It’s Official: S.F. Just Had the Largest Midterm Voter Turnout Since 1938

Who wants to take bets on 2020 turnout?

San Francisco, prepare to feel smug.

A whopping 74.5 percent of voters in the city turned out for the midterm elections certified on Tuesday, the highest in contemporary history. Nationwide turnout hit 49.4 percent, up from 36.7 percent in the 2014 midterms, according to the United States Election Project.

San Francisco, too, rebounded from a low 2014 midterm turnout when just 53 percent of voters cast ballots. As Democrats painfully learned in 2016, down-ballot power can easily slip through the cracks when your president of choice is at the top for eight years.

The November’s election turnout rivals the 1938 midterm when almost 76 percent of voters turned out. While voters were strongly motivated by President Donald Trump in 2018, San Francisco voters may have been compelled by gubernatorial election and Market Street Railway Purchase proposition in 1938.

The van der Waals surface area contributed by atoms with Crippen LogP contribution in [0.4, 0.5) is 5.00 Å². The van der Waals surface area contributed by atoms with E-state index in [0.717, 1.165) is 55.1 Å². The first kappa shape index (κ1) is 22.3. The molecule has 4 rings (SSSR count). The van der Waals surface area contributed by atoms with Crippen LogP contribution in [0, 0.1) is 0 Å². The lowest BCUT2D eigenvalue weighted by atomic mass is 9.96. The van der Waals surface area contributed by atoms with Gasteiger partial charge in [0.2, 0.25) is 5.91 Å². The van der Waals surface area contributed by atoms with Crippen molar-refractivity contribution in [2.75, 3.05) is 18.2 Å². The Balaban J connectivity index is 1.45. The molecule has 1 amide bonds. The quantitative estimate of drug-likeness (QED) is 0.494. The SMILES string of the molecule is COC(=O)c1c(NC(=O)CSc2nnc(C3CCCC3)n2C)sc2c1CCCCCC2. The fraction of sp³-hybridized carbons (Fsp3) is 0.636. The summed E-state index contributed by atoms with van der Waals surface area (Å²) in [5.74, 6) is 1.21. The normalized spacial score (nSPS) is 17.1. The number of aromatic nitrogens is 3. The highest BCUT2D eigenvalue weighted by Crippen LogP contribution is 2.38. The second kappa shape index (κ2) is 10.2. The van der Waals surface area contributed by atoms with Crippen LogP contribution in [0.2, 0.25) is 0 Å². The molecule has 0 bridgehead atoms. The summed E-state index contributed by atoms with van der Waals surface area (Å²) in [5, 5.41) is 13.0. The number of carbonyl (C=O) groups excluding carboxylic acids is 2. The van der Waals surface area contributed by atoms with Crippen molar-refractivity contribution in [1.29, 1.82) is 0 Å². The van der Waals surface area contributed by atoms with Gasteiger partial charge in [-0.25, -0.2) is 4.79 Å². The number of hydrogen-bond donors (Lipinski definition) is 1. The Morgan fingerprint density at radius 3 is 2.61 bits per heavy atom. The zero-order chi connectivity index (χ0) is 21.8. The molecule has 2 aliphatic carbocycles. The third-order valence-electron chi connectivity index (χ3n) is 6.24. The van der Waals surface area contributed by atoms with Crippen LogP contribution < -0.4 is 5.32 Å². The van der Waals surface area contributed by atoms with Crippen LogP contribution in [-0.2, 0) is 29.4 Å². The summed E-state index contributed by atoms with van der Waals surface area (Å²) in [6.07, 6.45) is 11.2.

But the highest known midterm turnout hit a whopping 83 percent in 1914 when the city had far fewer voters and women didn’t yet have suffrage. (Alas, the San Francisco Public Library doesn’t have those city measures online with the rest but California had propositions on alcohol prohibition, eight-hour work week regulations, abolishing the poll tax,  creating a state water commission, and crackdowns on prostitution that election.) 

It’s worth taking a look at turnout on a neighborhood level. In 2014, the precinct that San Francisco State University falls within had just 11.3 percent midterm voter turnout, the Chronicle reports. That jumped to 61 percent for the 2018 midterms.

Neighborhoods that had particularly high turnout tended to be in the city center, like West Portal and Castro, but strayed out to the Marina and Dogpatch. The southwestern corner of the city, like Bayview-Hunters Point, hovered in the 50 percent range.

As for general election turnout, San Francisco’s all-time high of 86 percent happened in 1960 when John F. Kennedy beat Richard Nixon for the presidency. If November 2016 saw nearly 81 percent voter turnout in San Francisco, we can only guess how many will turn out in 2020. Any wagers?

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